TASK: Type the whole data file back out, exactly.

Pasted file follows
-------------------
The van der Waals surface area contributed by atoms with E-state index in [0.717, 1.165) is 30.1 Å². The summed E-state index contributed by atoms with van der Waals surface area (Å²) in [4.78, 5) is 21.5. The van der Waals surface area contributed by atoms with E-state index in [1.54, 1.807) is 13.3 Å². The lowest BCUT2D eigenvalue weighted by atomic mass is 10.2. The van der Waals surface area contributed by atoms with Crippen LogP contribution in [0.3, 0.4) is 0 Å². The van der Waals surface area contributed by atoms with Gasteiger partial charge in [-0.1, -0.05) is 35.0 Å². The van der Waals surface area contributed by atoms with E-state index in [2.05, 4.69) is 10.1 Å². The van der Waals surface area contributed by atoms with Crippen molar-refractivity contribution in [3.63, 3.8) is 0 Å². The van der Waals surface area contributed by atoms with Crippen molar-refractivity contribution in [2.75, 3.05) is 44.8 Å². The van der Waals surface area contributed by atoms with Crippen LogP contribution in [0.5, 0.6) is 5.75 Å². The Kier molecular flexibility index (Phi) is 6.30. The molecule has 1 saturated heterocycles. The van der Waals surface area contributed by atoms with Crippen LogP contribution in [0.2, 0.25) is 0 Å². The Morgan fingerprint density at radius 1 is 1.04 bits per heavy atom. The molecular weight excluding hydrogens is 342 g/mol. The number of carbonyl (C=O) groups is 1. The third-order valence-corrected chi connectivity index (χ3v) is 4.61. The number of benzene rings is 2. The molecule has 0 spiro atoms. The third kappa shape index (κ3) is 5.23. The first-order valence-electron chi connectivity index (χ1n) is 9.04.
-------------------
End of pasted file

The van der Waals surface area contributed by atoms with E-state index in [0.717, 1.165) is 30.1 Å². The summed E-state index contributed by atoms with van der Waals surface area (Å²) in [4.78, 5) is 21.5. The van der Waals surface area contributed by atoms with E-state index in [1.54, 1.807) is 13.3 Å². The lowest BCUT2D eigenvalue weighted by atomic mass is 10.2. The van der Waals surface area contributed by atoms with Crippen LogP contribution in [0.3, 0.4) is 0 Å². The van der Waals surface area contributed by atoms with Gasteiger partial charge in [-0.1, -0.05) is 35.0 Å². The van der Waals surface area contributed by atoms with E-state index in [2.05, 4.69) is 10.1 Å². The van der Waals surface area contributed by atoms with Crippen molar-refractivity contribution in [3.63, 3.8) is 0 Å². The van der Waals surface area contributed by atoms with Crippen molar-refractivity contribution in [2.75, 3.05) is 44.8 Å². The van der Waals surface area contributed by atoms with Crippen LogP contribution in [0.5, 0.6) is 5.75 Å². The Kier molecular flexibility index (Phi) is 6.30. The molecule has 1 saturated heterocycles. The van der Waals surface area contributed by atoms with Crippen LogP contribution in [0.2, 0.25) is 0 Å². The Morgan fingerprint density at radius 1 is 1.04 bits per heavy atom. The molecular weight excluding hydrogens is 342 g/mol. The number of carbonyl (C=O) groups is 1. The third-order valence-corrected chi connectivity index (χ3v) is 4.61. The number of benzene rings is 2. The molecule has 0 spiro atoms. The third kappa shape index (κ3) is 5.23. The first-order valence-electron chi connectivity index (χ1n) is 9.04.